Australia’s consumer watchdog has launched proceedings against the Australian division of UK betting powerhouse Bet365. On Thursday, the Australian Competition and Consumer Commission (ACCC) accused three Bet365 Group companies of violating Australian Consumer Law via misleading representations in online bonus offers. The ACCC is asking the Federal Court of Australia for declarations, injunctions, pecuniary penalties, corrective advertising, a compliance program and costs.
The ACCC believes some ‘free bets’ and ‘deposit bonus’ offers on Bet365 sites failed to explicitly spell out their full terms and conditions. The ACCC purports to be shocked – shocked! – that deposit bonuses and free bet offers come with rollover requirements or limits on wagering odds. In the ACCC’s view, Bet365’s offers “conveyed the general thrust or dominant message” that the offers came “without limitation or restriction.” The matter is expected to reach court by October.
The ACCC acknowledges that Bet365 has altered its website since being contacted regarding the claims, but chairman Rod Sims channeled his inner Judge Dredd and insisted that rules were rules. “Any conditions, limitations or restrictions should be made clear to the consumer before the purchase rather than after a consumer has been unfairly enticed into a transaction.”
With respect, the ACCC seems to be taking an unduly harsh step. Tell them to do better next time, smack them on the wrist and move on. Frankly, we smell a government shakedown. Bet365 Australia may have lost $77m over the past two years but the parent company makes scads of it. We’re talking Scrooge McDuck money. Tony Abbot already hates online gambling and his government is struggling to reduce its ballooning deficit. Say no more.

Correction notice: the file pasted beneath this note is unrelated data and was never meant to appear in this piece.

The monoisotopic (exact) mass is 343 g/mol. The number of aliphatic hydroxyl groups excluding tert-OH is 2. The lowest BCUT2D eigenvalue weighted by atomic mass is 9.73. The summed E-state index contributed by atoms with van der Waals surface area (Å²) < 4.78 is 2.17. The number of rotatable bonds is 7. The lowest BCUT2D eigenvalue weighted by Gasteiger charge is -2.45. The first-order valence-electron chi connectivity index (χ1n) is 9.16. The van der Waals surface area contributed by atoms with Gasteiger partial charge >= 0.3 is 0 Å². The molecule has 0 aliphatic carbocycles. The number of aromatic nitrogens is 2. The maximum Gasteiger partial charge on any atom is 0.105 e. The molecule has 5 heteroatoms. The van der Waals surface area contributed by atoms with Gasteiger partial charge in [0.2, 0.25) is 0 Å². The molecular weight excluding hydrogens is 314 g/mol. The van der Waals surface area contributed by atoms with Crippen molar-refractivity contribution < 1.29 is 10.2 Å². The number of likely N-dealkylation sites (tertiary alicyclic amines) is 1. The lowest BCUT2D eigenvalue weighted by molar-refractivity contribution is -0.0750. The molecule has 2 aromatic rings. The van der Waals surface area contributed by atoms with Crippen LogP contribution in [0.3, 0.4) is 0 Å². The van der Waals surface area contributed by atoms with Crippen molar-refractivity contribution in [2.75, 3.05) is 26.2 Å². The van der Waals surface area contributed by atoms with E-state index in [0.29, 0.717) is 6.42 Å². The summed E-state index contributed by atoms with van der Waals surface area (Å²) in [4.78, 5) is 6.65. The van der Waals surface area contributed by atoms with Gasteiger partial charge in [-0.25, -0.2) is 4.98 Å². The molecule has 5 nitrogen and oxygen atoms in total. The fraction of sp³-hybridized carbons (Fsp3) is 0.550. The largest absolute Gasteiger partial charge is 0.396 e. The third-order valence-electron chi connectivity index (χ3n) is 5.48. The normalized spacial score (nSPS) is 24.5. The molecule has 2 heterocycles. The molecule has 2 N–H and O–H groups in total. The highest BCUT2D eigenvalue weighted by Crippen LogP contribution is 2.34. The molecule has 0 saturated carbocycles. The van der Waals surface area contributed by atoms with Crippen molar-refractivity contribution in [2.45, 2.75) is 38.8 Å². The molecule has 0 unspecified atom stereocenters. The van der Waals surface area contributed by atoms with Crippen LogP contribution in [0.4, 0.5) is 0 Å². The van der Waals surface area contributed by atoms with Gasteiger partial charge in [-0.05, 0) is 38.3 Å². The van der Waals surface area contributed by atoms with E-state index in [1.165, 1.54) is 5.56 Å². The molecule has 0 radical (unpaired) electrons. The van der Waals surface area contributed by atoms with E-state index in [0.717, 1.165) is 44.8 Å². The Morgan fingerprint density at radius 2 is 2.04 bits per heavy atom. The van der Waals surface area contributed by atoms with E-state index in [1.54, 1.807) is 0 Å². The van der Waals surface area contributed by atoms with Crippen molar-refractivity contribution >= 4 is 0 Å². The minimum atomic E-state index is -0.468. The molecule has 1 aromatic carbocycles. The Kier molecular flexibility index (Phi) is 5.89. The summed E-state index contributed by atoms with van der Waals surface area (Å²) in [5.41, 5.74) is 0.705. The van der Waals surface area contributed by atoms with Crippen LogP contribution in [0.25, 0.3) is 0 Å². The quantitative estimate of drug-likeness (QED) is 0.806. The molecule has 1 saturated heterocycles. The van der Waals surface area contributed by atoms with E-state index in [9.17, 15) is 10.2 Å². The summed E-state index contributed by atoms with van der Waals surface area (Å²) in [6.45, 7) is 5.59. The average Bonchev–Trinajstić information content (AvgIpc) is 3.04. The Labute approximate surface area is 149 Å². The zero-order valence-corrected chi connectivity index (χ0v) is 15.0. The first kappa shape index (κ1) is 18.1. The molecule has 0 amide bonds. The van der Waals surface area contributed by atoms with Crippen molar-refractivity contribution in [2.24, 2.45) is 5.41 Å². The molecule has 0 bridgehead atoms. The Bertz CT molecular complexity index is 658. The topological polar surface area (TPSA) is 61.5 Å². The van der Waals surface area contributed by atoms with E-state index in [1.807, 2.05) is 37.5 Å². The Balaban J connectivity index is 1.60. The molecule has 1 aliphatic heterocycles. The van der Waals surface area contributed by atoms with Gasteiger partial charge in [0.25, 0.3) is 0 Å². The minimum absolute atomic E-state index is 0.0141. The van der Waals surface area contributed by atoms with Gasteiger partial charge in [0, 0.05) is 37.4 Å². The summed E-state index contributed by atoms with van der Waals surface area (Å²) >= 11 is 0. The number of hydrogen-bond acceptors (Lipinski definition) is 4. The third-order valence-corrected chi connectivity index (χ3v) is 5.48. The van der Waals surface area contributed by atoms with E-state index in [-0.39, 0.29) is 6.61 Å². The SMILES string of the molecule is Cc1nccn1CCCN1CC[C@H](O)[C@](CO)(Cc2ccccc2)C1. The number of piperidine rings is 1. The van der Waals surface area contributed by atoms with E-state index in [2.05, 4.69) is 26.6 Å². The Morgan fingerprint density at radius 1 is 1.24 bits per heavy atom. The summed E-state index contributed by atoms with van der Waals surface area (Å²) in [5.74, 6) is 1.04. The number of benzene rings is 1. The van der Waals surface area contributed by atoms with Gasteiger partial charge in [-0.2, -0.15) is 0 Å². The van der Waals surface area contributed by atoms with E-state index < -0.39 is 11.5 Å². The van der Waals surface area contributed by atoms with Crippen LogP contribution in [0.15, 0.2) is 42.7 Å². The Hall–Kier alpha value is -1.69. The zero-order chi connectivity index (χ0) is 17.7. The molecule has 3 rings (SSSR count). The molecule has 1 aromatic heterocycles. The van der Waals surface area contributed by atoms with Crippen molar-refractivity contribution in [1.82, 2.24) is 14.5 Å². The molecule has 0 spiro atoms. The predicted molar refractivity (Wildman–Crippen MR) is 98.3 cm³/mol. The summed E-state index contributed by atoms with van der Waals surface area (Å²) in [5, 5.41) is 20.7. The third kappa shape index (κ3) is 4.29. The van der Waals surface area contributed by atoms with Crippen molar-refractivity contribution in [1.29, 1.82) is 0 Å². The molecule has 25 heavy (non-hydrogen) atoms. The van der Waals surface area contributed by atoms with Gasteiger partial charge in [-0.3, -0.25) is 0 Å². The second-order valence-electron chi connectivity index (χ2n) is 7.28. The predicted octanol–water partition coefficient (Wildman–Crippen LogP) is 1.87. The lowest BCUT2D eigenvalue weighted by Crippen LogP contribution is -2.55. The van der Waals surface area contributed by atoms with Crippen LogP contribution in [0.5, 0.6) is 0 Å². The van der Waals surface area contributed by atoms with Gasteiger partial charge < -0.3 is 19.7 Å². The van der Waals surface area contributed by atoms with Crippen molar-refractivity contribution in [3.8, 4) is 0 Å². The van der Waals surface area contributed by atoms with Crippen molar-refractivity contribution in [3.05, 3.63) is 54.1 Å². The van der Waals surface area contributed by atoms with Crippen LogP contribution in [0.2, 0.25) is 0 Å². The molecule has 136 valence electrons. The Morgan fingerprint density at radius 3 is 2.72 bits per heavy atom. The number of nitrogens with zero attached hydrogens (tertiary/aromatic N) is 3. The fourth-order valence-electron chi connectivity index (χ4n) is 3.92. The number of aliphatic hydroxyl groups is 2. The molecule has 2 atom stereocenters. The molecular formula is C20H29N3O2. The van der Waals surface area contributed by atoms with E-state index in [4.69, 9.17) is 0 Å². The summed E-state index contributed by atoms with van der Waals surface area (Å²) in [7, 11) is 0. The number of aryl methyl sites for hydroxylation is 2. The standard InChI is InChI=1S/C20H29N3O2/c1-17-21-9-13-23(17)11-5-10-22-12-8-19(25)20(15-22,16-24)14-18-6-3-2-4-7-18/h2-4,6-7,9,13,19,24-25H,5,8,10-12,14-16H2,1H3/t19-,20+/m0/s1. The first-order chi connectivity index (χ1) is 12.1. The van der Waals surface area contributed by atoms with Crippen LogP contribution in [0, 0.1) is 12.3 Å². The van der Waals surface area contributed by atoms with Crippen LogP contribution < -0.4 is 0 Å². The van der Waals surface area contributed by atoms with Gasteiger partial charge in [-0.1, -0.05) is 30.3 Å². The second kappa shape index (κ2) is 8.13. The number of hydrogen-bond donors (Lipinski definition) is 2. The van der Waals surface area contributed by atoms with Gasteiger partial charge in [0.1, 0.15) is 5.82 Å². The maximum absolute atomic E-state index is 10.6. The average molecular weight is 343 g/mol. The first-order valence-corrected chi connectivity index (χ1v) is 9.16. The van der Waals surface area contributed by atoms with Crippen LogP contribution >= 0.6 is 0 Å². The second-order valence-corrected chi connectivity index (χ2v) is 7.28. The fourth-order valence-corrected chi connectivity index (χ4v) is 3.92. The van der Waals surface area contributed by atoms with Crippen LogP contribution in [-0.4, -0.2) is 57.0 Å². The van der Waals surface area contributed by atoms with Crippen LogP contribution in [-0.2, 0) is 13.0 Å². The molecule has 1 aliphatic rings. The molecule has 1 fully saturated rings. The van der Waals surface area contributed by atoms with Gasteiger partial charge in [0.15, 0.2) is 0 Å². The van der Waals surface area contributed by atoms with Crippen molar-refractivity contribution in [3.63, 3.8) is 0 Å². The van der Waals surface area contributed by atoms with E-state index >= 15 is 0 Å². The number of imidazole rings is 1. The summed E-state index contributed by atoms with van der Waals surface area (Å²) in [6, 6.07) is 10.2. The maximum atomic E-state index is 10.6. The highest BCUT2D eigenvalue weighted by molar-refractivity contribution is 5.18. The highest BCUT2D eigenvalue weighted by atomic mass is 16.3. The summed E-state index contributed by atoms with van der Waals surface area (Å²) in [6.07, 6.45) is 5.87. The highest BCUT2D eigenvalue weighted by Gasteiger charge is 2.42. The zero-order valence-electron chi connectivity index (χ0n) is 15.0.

Besides, the AGCC’s definition of ‘unfair’ seems a bit expansive, given that online T&C’s are rarely more than a click away for anyone who still believes in taking responsibility for one’s decisions. Lord knows, people who bet online will agree to just about anything, but still…
Presumably, Sims himself may have been unfairly enticed into foreswearing an option or two by mindlessly clicking ‘Agree’ every time he upgrades his iTunes (twice daily, if his experience mirrors our own). To this day, only a select few consumers know that by authorizing iTunes you have signed up for future harvesting by our alien overlords. Whose leader will be played by Ray Winstone in the movie.